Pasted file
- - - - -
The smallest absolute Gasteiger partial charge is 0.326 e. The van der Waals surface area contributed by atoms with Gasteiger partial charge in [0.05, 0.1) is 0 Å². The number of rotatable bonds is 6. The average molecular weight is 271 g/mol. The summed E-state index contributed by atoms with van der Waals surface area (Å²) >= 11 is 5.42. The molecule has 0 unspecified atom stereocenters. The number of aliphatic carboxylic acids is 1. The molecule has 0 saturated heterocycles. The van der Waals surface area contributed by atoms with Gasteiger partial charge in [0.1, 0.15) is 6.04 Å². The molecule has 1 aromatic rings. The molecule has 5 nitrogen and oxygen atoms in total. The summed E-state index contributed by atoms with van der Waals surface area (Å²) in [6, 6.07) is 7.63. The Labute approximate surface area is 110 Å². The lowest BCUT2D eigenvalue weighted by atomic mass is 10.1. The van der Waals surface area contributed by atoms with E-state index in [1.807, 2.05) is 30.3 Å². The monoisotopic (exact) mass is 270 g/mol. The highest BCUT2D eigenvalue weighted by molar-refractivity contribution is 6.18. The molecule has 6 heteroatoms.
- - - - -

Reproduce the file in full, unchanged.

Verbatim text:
The smallest absolute Gasteiger partial charge is 0.326 e. The van der Waals surface area contributed by atoms with Gasteiger partial charge in [0.05, 0.1) is 0 Å². The number of rotatable bonds is 6. The average molecular weight is 271 g/mol. The summed E-state index contributed by atoms with van der Waals surface area (Å²) >= 11 is 5.42. The molecule has 0 unspecified atom stereocenters. The number of aliphatic carboxylic acids is 1. The molecule has 0 saturated heterocycles. The van der Waals surface area contributed by atoms with Gasteiger partial charge in [0.1, 0.15) is 6.04 Å². The molecule has 1 aromatic rings. The molecule has 5 nitrogen and oxygen atoms in total. The summed E-state index contributed by atoms with van der Waals surface area (Å²) in [6, 6.07) is 7.63. The Labute approximate surface area is 110 Å². The lowest BCUT2D eigenvalue weighted by atomic mass is 10.1. The van der Waals surface area contributed by atoms with E-state index in [1.807, 2.05) is 30.3 Å². The monoisotopic (exact) mass is 270 g/mol. The highest BCUT2D eigenvalue weighted by molar-refractivity contribution is 6.18. The molecule has 6 heteroatoms.